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arrived in Anár. A crowd gathered to ogle Dáidu and the strange girl he carried. They lingered, stagnant with morbid curiosity, only one boy running off when Dáidu barked for someone to fetch his mother. Then came the questions. “Who is she?” “Where did she come from?” “Is she dead?” “Why is she so pale?” “Who shot her?” Oaván caught up to his brother just as this last question was thrown out from those milling around them. His face reddened when Dáidu turned to look at him, his eyes accusing. A murmur ran through the crowd and those closest to Oaván backed away from him. This was hardly the celebrated homecoming he had originally imagined. “It-it was an accident,” he stammered. “I thought she was a reindeer.” Another murmur, but this one mocking. Some snickered quietly behind hand-covered mouths, while others jeered openly. “Did you have tree sap in your eyes at the time? She looks nothing like a reindeer?” “Where are her hooves and her antlers?” “Why not skin her and mount her pelt on your wall?” Oaván dropped his gaze and could have sworn his face was on fire, his cheeks burned so hot. At least his shame kept him from feeling any anger toward his ridiculers; otherwise he might have ended up in worse trouble. “She wore a deerskin, and the sun had yet to rise. The shadows played tricks on me. It was an honest mistake,” he offered with a shrug, but he could not lift his eyes to meet their cruel stares and the volume of his voice had dropped as theirs had risen. “Klutz!” someone at the back of the crowd yelled, his bravado enhanced by being out of sight and surrounded by many others. “Brute!” yelled another, also finding mirth at Oaván’s expense.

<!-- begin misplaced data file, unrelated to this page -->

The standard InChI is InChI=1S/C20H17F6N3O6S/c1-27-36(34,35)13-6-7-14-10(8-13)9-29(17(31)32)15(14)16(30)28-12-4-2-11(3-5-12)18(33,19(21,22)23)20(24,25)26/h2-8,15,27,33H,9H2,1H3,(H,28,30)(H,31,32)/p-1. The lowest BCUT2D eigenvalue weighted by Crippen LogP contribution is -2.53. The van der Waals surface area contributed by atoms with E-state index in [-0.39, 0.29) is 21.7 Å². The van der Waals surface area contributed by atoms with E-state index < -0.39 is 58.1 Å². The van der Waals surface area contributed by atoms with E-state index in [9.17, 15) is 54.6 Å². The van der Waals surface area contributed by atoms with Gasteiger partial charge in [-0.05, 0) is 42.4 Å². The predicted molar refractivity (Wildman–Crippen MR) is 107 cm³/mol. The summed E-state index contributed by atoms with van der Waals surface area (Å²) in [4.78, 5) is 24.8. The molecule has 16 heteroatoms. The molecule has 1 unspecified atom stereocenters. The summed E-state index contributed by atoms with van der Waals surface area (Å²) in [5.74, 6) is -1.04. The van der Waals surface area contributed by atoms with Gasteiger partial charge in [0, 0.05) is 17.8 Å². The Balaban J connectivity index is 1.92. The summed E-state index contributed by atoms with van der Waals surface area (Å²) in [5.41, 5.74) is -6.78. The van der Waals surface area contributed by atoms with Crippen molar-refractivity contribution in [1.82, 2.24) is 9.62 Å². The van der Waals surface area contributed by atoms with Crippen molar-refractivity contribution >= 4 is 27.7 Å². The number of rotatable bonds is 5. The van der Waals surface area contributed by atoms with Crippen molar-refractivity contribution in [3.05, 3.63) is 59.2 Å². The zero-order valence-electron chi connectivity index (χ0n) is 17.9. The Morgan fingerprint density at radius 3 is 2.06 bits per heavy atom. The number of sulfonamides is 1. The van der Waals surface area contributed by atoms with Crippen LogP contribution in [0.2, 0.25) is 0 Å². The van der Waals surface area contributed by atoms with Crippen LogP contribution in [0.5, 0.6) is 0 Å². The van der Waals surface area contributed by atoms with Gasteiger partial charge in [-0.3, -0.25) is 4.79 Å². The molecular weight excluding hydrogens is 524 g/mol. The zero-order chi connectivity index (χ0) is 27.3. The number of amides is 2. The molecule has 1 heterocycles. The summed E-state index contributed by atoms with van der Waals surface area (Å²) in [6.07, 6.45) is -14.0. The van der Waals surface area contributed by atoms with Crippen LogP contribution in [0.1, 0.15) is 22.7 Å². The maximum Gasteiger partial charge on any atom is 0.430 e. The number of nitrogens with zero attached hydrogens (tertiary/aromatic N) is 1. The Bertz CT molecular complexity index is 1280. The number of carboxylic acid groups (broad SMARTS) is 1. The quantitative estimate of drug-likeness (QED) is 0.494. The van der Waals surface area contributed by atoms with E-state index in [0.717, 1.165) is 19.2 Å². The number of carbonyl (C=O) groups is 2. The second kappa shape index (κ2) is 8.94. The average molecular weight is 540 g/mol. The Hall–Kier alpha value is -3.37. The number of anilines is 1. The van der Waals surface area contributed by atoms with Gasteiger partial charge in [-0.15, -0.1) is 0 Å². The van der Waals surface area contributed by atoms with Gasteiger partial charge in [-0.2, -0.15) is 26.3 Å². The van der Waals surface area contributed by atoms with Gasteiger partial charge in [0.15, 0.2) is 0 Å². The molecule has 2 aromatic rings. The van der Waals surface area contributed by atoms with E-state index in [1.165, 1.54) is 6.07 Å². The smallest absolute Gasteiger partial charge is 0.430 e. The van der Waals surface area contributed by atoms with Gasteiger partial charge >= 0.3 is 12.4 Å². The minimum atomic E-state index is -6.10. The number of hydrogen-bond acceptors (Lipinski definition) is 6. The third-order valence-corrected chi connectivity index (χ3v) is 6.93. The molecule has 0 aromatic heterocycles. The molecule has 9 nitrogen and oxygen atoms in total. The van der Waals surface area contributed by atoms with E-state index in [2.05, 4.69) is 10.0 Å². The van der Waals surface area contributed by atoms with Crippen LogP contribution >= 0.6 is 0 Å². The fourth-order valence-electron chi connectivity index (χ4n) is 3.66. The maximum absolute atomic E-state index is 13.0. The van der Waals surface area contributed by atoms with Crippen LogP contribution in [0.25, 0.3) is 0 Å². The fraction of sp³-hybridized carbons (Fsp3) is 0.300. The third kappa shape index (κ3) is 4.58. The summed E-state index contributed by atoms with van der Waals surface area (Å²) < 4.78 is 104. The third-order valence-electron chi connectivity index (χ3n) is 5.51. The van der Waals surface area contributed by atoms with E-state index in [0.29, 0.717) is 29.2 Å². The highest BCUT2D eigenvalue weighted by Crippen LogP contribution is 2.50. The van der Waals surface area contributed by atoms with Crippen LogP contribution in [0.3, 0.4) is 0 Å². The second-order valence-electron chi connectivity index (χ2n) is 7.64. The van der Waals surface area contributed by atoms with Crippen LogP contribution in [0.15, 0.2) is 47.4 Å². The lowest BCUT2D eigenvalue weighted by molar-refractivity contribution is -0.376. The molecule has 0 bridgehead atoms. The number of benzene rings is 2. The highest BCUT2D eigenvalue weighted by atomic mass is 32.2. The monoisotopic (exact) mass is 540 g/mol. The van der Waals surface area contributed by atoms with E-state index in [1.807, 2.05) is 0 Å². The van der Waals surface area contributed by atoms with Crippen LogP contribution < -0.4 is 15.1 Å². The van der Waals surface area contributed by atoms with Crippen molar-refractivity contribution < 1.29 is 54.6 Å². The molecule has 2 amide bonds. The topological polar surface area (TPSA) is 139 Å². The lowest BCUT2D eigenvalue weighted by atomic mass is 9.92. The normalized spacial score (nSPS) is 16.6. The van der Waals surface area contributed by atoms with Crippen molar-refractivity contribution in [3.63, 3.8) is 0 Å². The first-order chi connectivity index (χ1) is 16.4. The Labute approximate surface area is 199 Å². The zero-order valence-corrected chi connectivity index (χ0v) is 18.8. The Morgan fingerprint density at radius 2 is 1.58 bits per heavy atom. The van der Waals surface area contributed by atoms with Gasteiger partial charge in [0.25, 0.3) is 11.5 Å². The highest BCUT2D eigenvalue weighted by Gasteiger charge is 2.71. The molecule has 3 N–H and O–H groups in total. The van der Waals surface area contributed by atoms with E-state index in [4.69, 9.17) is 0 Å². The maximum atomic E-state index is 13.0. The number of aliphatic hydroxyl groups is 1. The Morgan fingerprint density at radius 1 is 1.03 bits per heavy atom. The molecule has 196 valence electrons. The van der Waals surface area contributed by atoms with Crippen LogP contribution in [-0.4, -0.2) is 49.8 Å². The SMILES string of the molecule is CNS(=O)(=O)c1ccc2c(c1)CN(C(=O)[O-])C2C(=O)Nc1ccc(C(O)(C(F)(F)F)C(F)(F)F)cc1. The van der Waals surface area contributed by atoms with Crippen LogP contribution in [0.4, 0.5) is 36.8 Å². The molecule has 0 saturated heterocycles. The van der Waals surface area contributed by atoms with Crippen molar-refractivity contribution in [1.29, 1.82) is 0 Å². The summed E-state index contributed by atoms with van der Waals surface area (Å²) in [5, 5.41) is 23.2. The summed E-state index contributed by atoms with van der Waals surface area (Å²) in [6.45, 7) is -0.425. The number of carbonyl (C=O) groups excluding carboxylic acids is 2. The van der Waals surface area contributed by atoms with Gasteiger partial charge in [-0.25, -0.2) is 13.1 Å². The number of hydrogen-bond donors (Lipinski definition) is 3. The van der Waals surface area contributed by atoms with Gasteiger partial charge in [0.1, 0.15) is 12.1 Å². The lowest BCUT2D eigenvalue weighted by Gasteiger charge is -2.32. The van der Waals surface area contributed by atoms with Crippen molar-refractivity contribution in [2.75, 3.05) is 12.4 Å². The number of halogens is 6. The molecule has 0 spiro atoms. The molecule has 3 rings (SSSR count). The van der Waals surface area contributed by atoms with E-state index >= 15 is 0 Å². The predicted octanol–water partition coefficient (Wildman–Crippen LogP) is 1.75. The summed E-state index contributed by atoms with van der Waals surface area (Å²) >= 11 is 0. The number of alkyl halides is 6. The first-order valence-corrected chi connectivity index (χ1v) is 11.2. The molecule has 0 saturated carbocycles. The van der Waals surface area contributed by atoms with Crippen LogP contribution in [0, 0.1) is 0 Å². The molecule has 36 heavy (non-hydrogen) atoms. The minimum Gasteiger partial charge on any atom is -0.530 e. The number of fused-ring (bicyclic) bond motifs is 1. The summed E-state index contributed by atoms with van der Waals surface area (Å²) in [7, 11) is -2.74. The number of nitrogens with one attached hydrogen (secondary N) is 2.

The embarrassed young man had been hoping to find some solidarity from his brother but Dáidu kept to himself, observing the entire scene with cool distaste. He looked very uncomfortable standing there clutching Lieđđi and not because he was finding her heavy. This was as close as he had gotten to any woman since Rana had turned him away. Instead of Dáidu, it was Jaská that came to Oaván’s rescue, offering both brothers a reprieve with her arrival. She came running up, not something the robust woman did very often, and stumbled to an abrupt halt in front of her younger son, completely out of breath and her cheeks ruddy from strain. He had no doubt that she had sprinted all the way to the village centre without pause. Her eyes searched Oaván frantically. “Lars told me there was a hunting accident. Where are you hurt?” Oaván shook his head. “Not me – her.” He gestured toward Lieđđi. Only then did his mother finally notice the girl held in Dáidu’s arms. Her brown eyes widened. “What happened?” Jaská glanced back at her younger son, puzzled. “She’s not from Anár. I don’t recognize her. Where did she come from?” “Apparently your boy can’t tell a ‘deer’ from a ‘darling’,” came another wise-crack from the back of the crowd, as Jaská had Dáidu gently lower his charge to the ground where the temporary noaidi could inspect her better. She knelt beside Lieđđi. Oaván hung his head. “I shot her by accident. She spoke in your tongue, Mother. She must be one of your kind.” Those words seemed to immediately set Jaská, who had started to examine the young woman’s wound, on edge. She reached to move aside the deerskin, but recoiled again, as if avoiding tooth and claw as soon as her fingers connected with the soft white hide. “My tongue? Impossible – why would she be this far south? Why would she be travelling all alone,” a startled Jaská mumbled, directing Dáidu to gather Lieđđi up again and take her to their tent. “Were you not this far south when you met father?” Dáidu pointed out. “Were you not alone when he first encountered you?” “That was different – she is different,” Jaská insisted. “You cannot look at her and honestly suggest that we’re from the same clan.”